Am I worried about this? No, I am not. Why? Well, as I just mentioned, just look at the inventory numbers.  With little choice, it’s not at all surprising to see sales pull back but I would add that the market still hit 6 million transactions and that was in the face of the increase in mortgage rates that we saw last month so, to tell you the truth, I was actually a little surprised to see that the number held above that 6 million level.

Source: NAR

But even as sales pulled back a little, prices didn’t, and more records were broken with the median sale price hitting an all-time high, and year-over-year price growth above 17% was another record shattered.

Source: NAR

And if you need further proof that there is little to be concerned about when it comes to sales pulling back, you only need to look at these charts.  Low supply, but still very robust demand has months of supply at levels that indicate a highly unbalanced market. Nationally, I like to see somewhere between 4 and 6 months of supply, not 2.1…

But look at the right. For every offer accepted in March, there were 3.8 additional offers, and I would also tell you that the average length of time it took to sell a home in March was just 18 days and that’s down by one day from February but down by eleven days when compared to a year ago.

Surely if demand was waning, wouldn’t the number of offers be going down, and days on market going up?

Source: NAR with Windermere Economics seasonal adjustments

And when we separate out the single-family market, you can see that listings notched very slightly higher – up by 1.2%, but the level is still close to an all-time low with listings down by over 31% year over year.

As far as sales are concerned, well they also pulled back a little and were down by 1.3% versus February but were 14% higher year over year.

Source: NAR

And as we discussed earlier, even with lower sales activity, sale prices are still rising at a very rapid pace and are now over 18% higher than seen a year ago and a remarkable 6.2% higher than seen in February.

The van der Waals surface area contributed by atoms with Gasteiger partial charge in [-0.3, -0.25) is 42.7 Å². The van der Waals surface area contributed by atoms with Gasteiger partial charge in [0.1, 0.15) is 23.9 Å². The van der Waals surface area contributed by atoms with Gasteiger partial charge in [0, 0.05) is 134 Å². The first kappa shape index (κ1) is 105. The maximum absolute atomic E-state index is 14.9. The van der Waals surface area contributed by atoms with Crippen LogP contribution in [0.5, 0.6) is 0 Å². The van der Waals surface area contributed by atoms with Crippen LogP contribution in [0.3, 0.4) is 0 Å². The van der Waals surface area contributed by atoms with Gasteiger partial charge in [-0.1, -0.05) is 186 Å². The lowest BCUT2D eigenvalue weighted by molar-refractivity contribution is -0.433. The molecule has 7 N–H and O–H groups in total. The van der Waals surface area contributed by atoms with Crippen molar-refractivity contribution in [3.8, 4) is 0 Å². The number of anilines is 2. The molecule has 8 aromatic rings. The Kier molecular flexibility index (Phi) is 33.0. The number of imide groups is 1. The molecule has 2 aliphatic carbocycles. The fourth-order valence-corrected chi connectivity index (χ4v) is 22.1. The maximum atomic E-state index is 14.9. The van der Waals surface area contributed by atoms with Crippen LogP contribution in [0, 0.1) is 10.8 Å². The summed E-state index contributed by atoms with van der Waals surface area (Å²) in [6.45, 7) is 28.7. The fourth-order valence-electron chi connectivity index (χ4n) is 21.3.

The median price also broke above $330,000 for the first time.

Source: NAR with Windermere Economics Seasonal Adjustments

Moving on to the condominium market, we saw listings rise as the pandemic took hold, and there were concerns back then that we were at the start of a systemic increase in listings with people fleeing cities over fears of COVID-19, as well as the ability to work remotely, but the increase soon wore off, even if it rise by 9% in March when compared to February, but there were 5.1% fewer listings than seen a year ago.

But on the sales front – and with listings rising – we saw demand for those homes with sales up by 5% versus February and 36.4% higher than seen in March of 2020.

Source: NAR

In a similar fashion to single-family prices, sale prices for condominium units saw a spike in price in March and were up by 4.9% versus February and almost 10% higher than seen a year ago.

Although you will see that annual sale price growth did turn negative last May – due to COVID – it is actually rare to see this. We did see a tiny drop back in 2018 but you will likely remember that mortgage rates were rising then and knocking on the door of 5%.

Anyway, since last May, sale prices have picked back up very nicely and worries of any significant drop in condo prices appears to be overblown.

As far as the ownership market is concerned, I am far less worried that mortgage rates have been ticking higher than I am that there are just not enough homes for sale to meet demand.

We had seen some growth in the new construction arena – and that took just a tiny bit of heat off the resale arena – but demand continues to exceed supply, and that is pushing prices higher and affordability issues have already started to appear in several markets across the country.

At some point, we will see price growth slow, but I think that it will be far more to do with affordability limitations than it will rising mortgage rates.

So, there you have it. My thoughts on the housing market in March.

As always, if you have any questions or comments about the numbers, we have looked at today, feel free to reach out. I would love to hear from you.

In the meantime, thank you for watching, stay safe out there, and I look forward to visiting with you again, next month.

Bye now.